Thursday, February 28, 2013 - 3:25pm
Mineral diversity clue to early Earth chemistry
Mineral evolution is a new way to look at our planet’s history. It’s the study of the increasing diversity and characteristics of Earth’s near-surface minerals, from the dozen that arrived on interstellar dust particles when the Solar System was formed to the more than 4,700 types existing today. New research on a mineral called molybdenite by a team led by Robert Hazen at Carnegie’s Geophysical Laboratory provides important new insights about the changing chemistry of our planet as a result of geological and biological processes.
Thursday, May 29, 2014 - 11:26am
Fertility: Sacrificing eggs for the greater good
A woman’s supply of eggs is a precious commodity because only a few hundred mature eggs can be produced throughout her lifetime and each must be as free as possible from genetic damage. Part of egg production involves a winnowing of the egg supply during fetal development, childhood and into adulthood down from a large starting pool. New research offers fresh insights into the earliest stages of egg selection, which may have broad implications for women’s health and fertility.
Monday, August 11, 2008 - 11:32am
Maelstrom quashes jumping genes
Scientists have known for decades that genes called transposons can jump around the genome, but it can be dangerous, especially in cells that produce eggs and sperm. To ensure the integrity of these cells, nature developed a mechanism to quash this genetic scrambling, but how it works has remained a mystery. Now a team of scientists, including researchers at the Department of Embryology, has identified a key protein that suppresses jumping genes in mice and found that the protein is vital to sperm formation.
Wednesday, May 14, 2008 - 12:15pm
Wandering Poles Left Scars on Europa
Curved features on Jupiter’s moon Europa may indicate that its poles have wandered by almost 90°, report scientists from the Carnegie Institution, Lunar and Planetary Institute, and University of California, Santa Cruz in the 15 May issue of Nature. Such an extreme shift suggests the existence of an internal liquid ocean beneath the icy crust, which could help build the case for Europa as possible habitat for extraterrestrial life.
Tuesday, March 5, 2013 - 4:31pm
Modeling Jupiter and Saturn’s possible origins
New theoretical modeling by Carnegie’s Alan Boss provides clues to how the gas giant planets in our solar system—Jupiter and Saturn—might have formed and evolved. His work was published recently by The Astrophysical Journal.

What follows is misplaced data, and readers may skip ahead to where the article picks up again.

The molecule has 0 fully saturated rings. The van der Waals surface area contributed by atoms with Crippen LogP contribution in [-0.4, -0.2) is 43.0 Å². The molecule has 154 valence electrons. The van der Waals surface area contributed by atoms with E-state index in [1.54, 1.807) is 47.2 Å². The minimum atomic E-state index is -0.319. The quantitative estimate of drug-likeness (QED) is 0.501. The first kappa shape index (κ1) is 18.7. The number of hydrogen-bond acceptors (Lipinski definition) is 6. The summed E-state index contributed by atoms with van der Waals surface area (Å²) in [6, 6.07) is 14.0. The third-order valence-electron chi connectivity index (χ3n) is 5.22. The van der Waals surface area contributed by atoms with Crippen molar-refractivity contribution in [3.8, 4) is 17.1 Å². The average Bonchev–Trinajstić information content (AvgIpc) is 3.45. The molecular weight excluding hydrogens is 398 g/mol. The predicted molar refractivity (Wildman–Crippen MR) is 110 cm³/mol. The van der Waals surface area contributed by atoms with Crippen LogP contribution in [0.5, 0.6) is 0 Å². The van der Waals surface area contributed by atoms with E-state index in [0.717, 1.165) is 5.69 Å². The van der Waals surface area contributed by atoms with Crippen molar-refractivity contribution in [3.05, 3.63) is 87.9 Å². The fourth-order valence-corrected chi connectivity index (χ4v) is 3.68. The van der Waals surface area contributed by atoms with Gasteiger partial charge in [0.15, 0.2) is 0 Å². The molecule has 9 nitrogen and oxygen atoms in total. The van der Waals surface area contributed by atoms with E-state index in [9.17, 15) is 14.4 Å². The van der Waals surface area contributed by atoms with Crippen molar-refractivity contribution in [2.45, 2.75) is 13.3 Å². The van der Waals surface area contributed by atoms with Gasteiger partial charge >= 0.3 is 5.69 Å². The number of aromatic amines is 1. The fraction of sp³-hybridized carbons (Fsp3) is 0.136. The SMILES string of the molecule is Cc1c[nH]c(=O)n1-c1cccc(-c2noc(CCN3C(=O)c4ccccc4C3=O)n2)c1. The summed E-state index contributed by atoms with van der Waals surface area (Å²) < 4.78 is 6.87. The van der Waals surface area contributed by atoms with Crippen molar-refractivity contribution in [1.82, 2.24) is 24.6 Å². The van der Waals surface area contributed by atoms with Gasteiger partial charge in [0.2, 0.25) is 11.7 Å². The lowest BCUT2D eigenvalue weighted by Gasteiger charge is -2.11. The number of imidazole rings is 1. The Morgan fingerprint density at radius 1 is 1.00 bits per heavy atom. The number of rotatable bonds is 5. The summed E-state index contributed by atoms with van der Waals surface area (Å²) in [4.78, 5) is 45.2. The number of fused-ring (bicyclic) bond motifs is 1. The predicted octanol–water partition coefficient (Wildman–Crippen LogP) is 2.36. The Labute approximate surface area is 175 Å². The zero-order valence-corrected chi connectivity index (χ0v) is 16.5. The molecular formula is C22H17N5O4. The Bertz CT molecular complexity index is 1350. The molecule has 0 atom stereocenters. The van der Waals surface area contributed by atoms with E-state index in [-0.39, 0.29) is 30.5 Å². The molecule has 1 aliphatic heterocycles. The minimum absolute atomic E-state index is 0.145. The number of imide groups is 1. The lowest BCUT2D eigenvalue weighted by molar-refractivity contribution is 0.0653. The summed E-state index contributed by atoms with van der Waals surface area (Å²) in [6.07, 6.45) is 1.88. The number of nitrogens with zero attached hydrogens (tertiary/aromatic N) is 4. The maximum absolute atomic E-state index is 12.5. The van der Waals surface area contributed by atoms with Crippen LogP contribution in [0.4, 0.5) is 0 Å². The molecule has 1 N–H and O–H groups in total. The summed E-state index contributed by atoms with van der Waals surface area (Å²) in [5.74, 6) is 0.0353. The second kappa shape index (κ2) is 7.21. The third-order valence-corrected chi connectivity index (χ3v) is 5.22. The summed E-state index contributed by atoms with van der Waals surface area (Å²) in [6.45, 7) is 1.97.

Wednesday, July 23, 2014 - 10:45am
Climate warming may not drive net losses of soil carbon from tropical forests
The planet’s soil releases about 60 billion tons of carbon into the atmosphere each year, which is far more than that released by burning fossil fuels. This happens through a process called soil respiration. Short-term warming studies have documented that rising temperatures increase the rate of soil respiration. As a result, scientists have worried that global warming would accelerate the decomposition of carbon in the soil, and decrease the amount of carbon stored there. If true, this would release even more carbon dioxide into the atmosphere, where it would accelerate global warming.
Thursday, August 2, 2012 - 11:23am
Fingering the Culprit that Polluted the Solar System
For decades it has been thought that a shock wave from a supernova explosion triggered the formation of our Solar System. According to this theory, the shock wave also injected material from the exploding star into a cloud of dust and gas, and the newly polluted cloud collapsed to form the Sun and its surrounding planets. New work provides the first fully three-dimensional (3-D) models for how this process could have happened.
Monday, November 19, 2012 - 5:13pm
Martian history: Finding a common denominator with Earth’s
A team of scientists, including Carnegie's Conel Alexander and Jianhua Wang, studied the hydrogen in water from the Martian interior and found that Mars formed from similar building blocks to that of Earth, but that there were differences in the later evolution of the two planets. This implies that terrestrial planets, including Earth, have similar water sources--chondritic meteorites. However, unlike on Earth, Martian rocks that contain atmospheric volatiles such as water, do not get recycled into the planet’s deep interior.